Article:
The English text that accompanies an Othodox text is not a direct translation of the Aramaic. For each ketubbah that you are considering, be sure to note how the English text is worded, as the wording can vary widely between ketubbot.

Conservative with Lieberman Clause

This text is the same as the Orthodox text with the addition of a paragraph called the Lieberman Clause. This is a legally binding agreement stating that, in the event of a civil divorce, the couple agrees to abide by the decision of the Rabbinic Assembly concerning the Jewish divorce. Many Conservative rabbis insist that couples sign this. The purpose is to prevent the get (Jewish divorce) from becoming a bargaining tool against the spouse, which would prevent them from remarrying. For each artwork that you are considering, please have your rabbi review that artist's text. There are some variations in spellings and your rabbi or cantor will want to be sure it fulfills his or her requirements.

Conservative with Lieberman Clause with English

The English text that accompanies the Conservative with Lieberman Clause text is not a direct translation of the Aramaic. For each ketubbah that you are considering, be sure to note how the English text is worded, as the wording can vary widely between ketubbot. Note that sometimes the English vows on ketubbot featuring the Conservative text are significantly shorter than in other ketubbot. This is because the Conservative with Lieberman Clause text is so long that there is less room available for longer, English vows.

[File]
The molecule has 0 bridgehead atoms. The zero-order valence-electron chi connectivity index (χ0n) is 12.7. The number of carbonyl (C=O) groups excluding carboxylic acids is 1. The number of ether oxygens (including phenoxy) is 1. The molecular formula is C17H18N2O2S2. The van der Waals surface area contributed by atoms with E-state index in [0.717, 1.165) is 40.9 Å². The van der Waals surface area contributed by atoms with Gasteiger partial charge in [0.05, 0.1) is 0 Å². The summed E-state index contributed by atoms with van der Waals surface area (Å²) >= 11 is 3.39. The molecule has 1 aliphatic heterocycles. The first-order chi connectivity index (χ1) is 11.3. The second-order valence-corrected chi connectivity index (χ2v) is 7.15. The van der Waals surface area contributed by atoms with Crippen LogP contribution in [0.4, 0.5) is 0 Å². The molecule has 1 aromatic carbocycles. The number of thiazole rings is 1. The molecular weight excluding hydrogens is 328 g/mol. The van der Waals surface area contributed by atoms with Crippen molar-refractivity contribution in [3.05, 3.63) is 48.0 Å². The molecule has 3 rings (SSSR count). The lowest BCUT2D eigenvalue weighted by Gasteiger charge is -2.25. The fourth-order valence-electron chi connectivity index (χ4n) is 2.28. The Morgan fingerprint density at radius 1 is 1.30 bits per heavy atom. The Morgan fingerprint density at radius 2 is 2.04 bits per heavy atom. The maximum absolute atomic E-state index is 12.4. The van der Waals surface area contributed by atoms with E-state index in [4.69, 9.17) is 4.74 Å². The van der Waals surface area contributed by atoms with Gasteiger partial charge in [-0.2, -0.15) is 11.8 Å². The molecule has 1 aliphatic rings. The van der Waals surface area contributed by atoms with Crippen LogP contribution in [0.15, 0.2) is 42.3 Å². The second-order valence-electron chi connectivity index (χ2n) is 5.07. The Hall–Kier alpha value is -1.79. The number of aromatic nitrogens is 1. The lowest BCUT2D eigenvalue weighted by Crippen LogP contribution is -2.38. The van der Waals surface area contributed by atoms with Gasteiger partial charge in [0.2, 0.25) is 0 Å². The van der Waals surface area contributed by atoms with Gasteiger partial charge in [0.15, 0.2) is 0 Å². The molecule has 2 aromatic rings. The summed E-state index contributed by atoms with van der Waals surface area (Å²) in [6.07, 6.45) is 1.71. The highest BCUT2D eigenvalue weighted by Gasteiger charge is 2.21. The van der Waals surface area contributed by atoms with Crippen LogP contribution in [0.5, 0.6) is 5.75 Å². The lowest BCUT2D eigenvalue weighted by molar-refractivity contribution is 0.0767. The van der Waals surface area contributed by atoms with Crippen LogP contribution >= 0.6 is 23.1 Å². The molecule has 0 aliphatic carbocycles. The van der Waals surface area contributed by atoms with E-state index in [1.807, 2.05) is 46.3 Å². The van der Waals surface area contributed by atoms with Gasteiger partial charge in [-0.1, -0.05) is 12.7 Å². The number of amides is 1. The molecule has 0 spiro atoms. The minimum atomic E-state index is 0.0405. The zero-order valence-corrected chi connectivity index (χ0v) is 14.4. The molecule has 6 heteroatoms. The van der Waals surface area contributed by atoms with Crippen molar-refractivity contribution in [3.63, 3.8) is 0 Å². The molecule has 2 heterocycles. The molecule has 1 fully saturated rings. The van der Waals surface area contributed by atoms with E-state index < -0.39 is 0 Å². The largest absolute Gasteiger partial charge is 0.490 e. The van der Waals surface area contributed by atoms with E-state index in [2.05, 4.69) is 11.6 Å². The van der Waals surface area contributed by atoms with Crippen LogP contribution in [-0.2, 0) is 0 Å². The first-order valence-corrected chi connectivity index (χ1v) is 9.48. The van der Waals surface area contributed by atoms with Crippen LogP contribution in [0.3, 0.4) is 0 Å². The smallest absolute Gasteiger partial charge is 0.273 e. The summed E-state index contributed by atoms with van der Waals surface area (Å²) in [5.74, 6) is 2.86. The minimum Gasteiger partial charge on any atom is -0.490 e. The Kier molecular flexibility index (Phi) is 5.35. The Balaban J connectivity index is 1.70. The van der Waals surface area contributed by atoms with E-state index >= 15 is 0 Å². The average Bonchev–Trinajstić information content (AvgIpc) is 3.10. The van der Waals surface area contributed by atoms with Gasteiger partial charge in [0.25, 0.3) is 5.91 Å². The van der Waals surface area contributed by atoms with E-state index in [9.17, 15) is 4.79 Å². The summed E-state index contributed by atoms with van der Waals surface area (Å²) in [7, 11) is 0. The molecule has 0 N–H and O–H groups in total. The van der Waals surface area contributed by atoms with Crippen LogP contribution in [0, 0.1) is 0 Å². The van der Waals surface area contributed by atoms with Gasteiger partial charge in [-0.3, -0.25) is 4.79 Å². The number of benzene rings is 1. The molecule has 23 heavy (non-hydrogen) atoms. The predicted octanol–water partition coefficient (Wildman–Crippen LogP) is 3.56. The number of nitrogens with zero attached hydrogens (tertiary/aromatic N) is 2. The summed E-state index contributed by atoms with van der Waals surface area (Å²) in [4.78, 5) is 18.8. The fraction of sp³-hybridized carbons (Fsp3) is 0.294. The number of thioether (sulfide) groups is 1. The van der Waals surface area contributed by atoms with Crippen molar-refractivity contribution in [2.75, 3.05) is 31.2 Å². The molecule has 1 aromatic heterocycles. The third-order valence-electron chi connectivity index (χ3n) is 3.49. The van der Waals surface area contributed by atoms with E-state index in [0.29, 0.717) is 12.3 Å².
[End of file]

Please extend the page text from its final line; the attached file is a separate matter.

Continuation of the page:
Reform (Egalitarian)

This text varies from artist to artist. You should read the text that accompanies each ketubbah that you are considering. They are often beautifully written expressions of love, devotion, and commitment. The Hebrew is a direct translation of the English. Be sure your rabbi or cantor approves your text choice.

Interfaith

Interfaith texts are widely available and wording varies from artist to artist. In some instances there is a complete Hebrew translation of the text. In most cases, there is a Hebrew heading containing the Hebrew date, the place of the marriage and your names, followed by the vows in English. Though most rabbis and cantors will allow you free reign to choose what you like, some require specific wording. Please check with your rabbi or cantor first.

Commitment Vows

Commitment vows are written to be suitable for same-gender unions and are usually universally appropriate for any commitment or marriage ceremony as well. The wording varies from artist to artist so be sure to read each one that accompanies the artwork you are interested in.

Humanist (Secular)

Humanistic texts vary and may or may not mention Jewish culture and tradition. Some have Hebrew and some are all English. It is a secular text in that it omits any reference to God.

Non-Denominational (All Faith)

Non-denominational texts are for couples of any religious background. There are no references to Judaism.

Anniversary (Renewal)

Already-married couples add meaning to their anniversary celebration with a beautiful ketubbah commemorating their years together. Many of our artists offer thoughtful texts that reflect on this event. Some couples prefer to choose the same text that was on their original ketubbah and to fill in the original information. This is a great gift to present to each other or to anyone having an anniversary.